A mentor once told me, “Your twenties are for learning. Your thirties are for taking action.” It’s funny I remember that now, the day I turn 30 years old.

I’ve spent some time thinking about what it means to reach this age. So far, it’s been a humbling reminder of how long and short life really is. I’m lucky to have made it this far, yet there’s still so much ahead. When we reach a “milestone birthday” there’s only so much time for reflection before we have to ask, “What do I want the next 5, 10, or even 30 years to look like?”

Throughout my twenties, I made it a habit to write down any quotes or pieces of advice I came across that seemed valuable. Going through those notes now, I’m shocked at how many great pieces of wisdom I’ve collected. Certain pieces I wrote down years ago, but am just now beginning to understand. There are others I wish someone had told me when I turned twenty.

One of my favorite books is Meditations, by Marcus Aurelius. Besides its overwhelming amount of straightforward wisdom, I love the idea that the Emperor of Rome (the most powerful man on Earth back then) sat down each night and wrote advice to himself on how to be a good person.

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When we look at our work, our art, or any value we’re adding to the world, at some point, we have to ask, “Would they miss me if was gone?”

This isn’t a life or death hypothetical. “They” can be customers, “me” can be a product. But regardless of what type of creative space we’re in, we need to know where we stand with our audience.

Ask yourself: “Who’s looking forward to what I do next?” Put another way: “Do I matter or am I being tolerated?”

Because of all the metrics we use to measure success—how much we matter is the most important.

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I went into a vintage clothing store and pulled an old blue, Levi’s jean jacket off the rack. It felt sturdy—like it’s seen some shit. I could tell it had spent a lot of time in the backseat of classic cars and at the frontlines of Vietnam protests. At least that’s the history I projected onto to it.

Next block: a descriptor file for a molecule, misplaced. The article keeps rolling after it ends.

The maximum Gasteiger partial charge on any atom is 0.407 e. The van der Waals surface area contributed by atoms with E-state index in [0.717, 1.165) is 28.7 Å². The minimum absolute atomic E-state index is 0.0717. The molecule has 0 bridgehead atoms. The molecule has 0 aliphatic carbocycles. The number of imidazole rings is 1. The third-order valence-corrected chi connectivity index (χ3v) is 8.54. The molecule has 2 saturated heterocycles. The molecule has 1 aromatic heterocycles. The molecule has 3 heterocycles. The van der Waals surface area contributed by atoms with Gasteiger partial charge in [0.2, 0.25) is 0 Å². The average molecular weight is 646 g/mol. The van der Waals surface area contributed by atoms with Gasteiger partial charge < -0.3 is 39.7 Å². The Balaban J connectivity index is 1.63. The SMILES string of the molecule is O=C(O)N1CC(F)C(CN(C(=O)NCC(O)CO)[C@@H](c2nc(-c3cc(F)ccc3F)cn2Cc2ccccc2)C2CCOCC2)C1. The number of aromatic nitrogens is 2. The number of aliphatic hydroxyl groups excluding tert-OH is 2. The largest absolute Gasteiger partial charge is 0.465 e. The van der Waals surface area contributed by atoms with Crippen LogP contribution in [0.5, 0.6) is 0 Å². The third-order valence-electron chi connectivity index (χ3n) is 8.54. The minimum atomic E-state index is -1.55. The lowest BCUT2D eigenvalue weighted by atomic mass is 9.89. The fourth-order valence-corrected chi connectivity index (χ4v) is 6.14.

C.C.R was playing in the store and the clerk gave me one of those slight nods that said, “lemme know if you need anything.” He was twisting wax into his mustache and wore a top hat and suspenders. I wondered how a guy dressed as an evil train conductor from the 1800’s could still look cooler than I ever have in my life.

I put on the jacket and looked in the mirror. I could see myself wearing it out in the desert somewhere, leaning against an old Ford mustang—bad moon on the rise. I don’t know why I was in the desert or whose car it was, but I had already picked out the perfect Instagram filter for me and my new jackets life together.

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It’s funny how when everything is going well in life—goals are being met, dreams are coming true—rarely do we stop we stop to consider the habits behind our state of contentment. We walk around on top of the world thinking, “This is just how I am. This whole ‘life’ thing is cake.”

It’s only once the walls start closing in do we stop and ask, “Why is this happening!? What am I doing wrong!? How do I get back to where I was!?”

There’s a reason the phrase “ebb and flow” has cemented its way into our culture’s lexicon. Life is not a cake walk through and through. Those days of feeling untouchable are usually followed by waves of doubt, depression, and an overall sense of malaise.

Maybe one day I’ll figure out 7 habits for creating a rainbow bridge to a magical field of permanent elation. For now, I hope you join me in keeping this not-to-do-list close by for when the emotional waters get dicey.

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